Allyn Jaffrey Shulman, writing in Card Player, has a very optimistic take on the new gambling bill from the poker industry's perspective. It's perhaps a bit too optimistic, but it does suggest another possible basis for a court challenge. I'll post a long excerpt below the fold:
Even though the Attorney General's office has publicly taken the position that the 1961 Wire Act forbids online poker, in 10 years they have not put their money where their mouth is. Why? The judiciary (that is, the interpreting body) has already held that the 1961 Wire Act doesn't speak to poker. It only applies to sports betting.
The case in point to which I refer is "In Re Mastercard International," decided by District Court Judge Stanwood R. Duvall, Jr. in 2001. Among other issues, Judge Duval was faced with the question of whether the Wire Act applied to online gambling. The posture of the case was interesting because many deadbeat gamblers attempted to avoid online gambling debts they had incurred by alleging that the money they owed their credit card companies amounted to illegal gambling debts in violation of the Wire Act. As a matter of fact, there were so many similar suits filed by so many gamblers who did not want to pay their losses that the lower court consolidated 33 such similar charges.
Judge Duvall ruled that the Wire Act only prohibited wagering on sports events and he dismissed all 33 cases, noting that "Comparing the face of the Wire Act and the history surrounding its enactment with the recently proposed legislation, it becomes more certain that the Wire Act's prohibition of gambling activities is restricted to the types of events enumerated in the statute, sporting events or contests." In other words, online poker was not within the reach of the Wire Act's prohibition. The District Court of Appeal agreed with Duvall's ruling that the 1961 Wire Act does not apply to online poker.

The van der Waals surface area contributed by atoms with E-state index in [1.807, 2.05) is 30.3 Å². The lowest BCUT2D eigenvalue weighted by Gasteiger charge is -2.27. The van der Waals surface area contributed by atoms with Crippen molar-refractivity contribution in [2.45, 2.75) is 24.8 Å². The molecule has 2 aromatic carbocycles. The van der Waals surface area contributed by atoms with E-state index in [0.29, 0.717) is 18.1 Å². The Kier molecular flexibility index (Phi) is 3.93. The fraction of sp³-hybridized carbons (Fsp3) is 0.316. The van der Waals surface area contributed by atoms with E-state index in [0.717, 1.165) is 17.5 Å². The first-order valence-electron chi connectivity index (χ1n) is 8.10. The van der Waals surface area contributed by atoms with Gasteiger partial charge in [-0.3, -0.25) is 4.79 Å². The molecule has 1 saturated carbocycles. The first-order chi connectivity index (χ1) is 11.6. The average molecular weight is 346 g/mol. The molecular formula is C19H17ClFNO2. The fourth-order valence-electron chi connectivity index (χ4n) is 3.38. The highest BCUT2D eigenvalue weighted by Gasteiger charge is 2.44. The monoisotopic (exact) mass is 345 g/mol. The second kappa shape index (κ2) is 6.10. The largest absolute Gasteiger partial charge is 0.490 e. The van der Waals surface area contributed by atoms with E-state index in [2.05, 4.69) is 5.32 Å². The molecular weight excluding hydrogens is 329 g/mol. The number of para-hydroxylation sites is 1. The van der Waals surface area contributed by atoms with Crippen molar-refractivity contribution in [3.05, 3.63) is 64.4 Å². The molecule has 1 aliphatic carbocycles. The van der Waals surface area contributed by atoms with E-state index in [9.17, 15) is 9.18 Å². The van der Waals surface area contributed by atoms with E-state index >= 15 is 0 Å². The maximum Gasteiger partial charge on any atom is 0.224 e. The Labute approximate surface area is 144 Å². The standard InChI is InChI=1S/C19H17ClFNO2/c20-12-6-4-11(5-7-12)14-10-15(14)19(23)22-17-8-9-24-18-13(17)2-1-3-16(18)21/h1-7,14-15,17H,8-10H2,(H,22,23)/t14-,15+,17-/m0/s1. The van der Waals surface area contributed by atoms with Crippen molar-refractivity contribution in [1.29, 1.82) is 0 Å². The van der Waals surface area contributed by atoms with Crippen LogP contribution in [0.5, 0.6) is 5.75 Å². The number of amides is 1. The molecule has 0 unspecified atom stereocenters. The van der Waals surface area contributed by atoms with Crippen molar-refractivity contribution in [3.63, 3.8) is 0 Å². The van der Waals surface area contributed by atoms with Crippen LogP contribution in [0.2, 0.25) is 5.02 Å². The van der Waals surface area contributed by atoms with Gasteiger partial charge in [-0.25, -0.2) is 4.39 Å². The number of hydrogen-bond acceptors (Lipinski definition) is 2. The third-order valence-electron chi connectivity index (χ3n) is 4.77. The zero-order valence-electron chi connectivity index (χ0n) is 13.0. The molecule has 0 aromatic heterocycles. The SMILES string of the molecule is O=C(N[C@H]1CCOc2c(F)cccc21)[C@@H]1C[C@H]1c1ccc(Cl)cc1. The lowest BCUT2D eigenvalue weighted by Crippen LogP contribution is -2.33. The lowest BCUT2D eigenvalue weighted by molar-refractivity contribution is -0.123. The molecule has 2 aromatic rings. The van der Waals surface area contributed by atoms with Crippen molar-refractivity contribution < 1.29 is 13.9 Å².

I must mention one caveat. District courts are permitted to disagree with one another until the Supreme Court steps in. However, in this case Judge Duvall's reasoning is so sound that it is close to irrefutable. There is a well established body of law regarding statutory construction and Judge Duvall followed the procedure to a tee.
Even Representative Goodlatte, who authored one of the online gaming bills in the House, acknowledges the limitations of the Wire Act. "We need to modernize the Wire Act, which is 45 years old, and does not apply to all forms of gambling," says Goodlatte, adding, "It clearly applies to sports betting."
This is a very, very important point. And it's powerful grounds for a court challenge if the Treasury Department requires that banks and credit card companies block transfers to poker sites. Shulman is correct to point out that the bill does not change the definition of "unlawful gambling" a bit, it only defines it as an activiey "where such bet or wager is unlawful under any applicable Federal or State law." And since there is no court ruling interpreting the Wire Act as applying to online poker, and one Federal court ruling explicitly denying that it applies to online poker, there's a very strong argument to be made here in Federal court.
Robert Cringely, a popular technology writer, has a good article arguing that the the law is difficult to enforce and easy to circumvent. He also argues that the gambling companies whose stocks tanked will recover: http://www.pbs.org/cringely/pulpit/pulpit20061006.html
Shulman neglects to discuss how the UIGEA will interact with various state laws. Online poker is not prohibited by the Wire Act, but it is prohibited under many state laws. Money transfers to poker sites on behalf of customers in those states are thus prohibited by the UIGEA.
I think the only two states where it's been made illegal are Louisiana and Washington. And yes, the bill does make it illegal to transfer money in those states.